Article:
Scream's release upon the cinematic world heralded something of a comeback of the horror genre, which had for many years been regarded as stale and dead. Quite how Wes Craven's teen slasher managed to do this is - on the surface - somewhat surprising. After all, Scream includes all the classic ingredients that actually made the horror scene so tepid, but it executes everything with a fizz and energy that's difficult not to enjoy. Not only that, but all the way along the movie doesn't take itself too seriously (though the opening sequence is hardly comedic), and makes frequent in-jokes about the genre in general. It's this self-awareness that went some way to making Scream a success, and introduced many people to the first mainstream horror movie to hit the cinema for years.
The movie opens with typically uneasy scene. A single woman, in a house, alone. A man calls. With a creepy voice. He wants to play a game...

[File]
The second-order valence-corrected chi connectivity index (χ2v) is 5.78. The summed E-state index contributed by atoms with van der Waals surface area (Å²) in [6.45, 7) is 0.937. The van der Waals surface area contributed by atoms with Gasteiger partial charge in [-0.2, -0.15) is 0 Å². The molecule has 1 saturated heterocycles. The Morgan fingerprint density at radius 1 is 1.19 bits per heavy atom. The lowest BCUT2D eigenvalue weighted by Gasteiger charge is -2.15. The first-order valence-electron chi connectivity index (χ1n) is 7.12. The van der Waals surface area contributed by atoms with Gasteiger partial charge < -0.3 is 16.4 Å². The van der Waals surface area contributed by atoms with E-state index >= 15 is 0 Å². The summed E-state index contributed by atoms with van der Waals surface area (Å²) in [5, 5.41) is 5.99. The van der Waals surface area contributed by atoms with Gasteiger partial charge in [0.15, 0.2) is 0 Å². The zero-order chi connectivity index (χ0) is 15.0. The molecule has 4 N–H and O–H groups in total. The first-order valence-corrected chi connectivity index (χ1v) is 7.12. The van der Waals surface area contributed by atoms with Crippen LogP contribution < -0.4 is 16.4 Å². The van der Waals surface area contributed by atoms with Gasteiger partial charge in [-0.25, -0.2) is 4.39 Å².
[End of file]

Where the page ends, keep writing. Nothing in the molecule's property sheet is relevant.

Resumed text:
Within minutes Craven racks the tension effortlessly, and the sequence is now a classic in its own right. Sadly, the rest of the movie never quite matches the promise of the opening, but things whip along at a fair pace as we're introduced to the lead (played by Neve Campbell), her friends/murder suspects (including David Arquette, Courteney Cox, Drew Barrymore, and Skeet Ulrich) and the knife wielding, mask wearing killer who steadily kills off the cast one by one.
Scream is a bloody mix of tension, jumps, gore and laughs, which makes frequent nods to the horror genre itself with many knowing references. It's not the scariest movie around, neither is it the goriest, but it is well directed and effective in the delivery of chills, and if you've not seen this in a few years then it's well worth a revisit.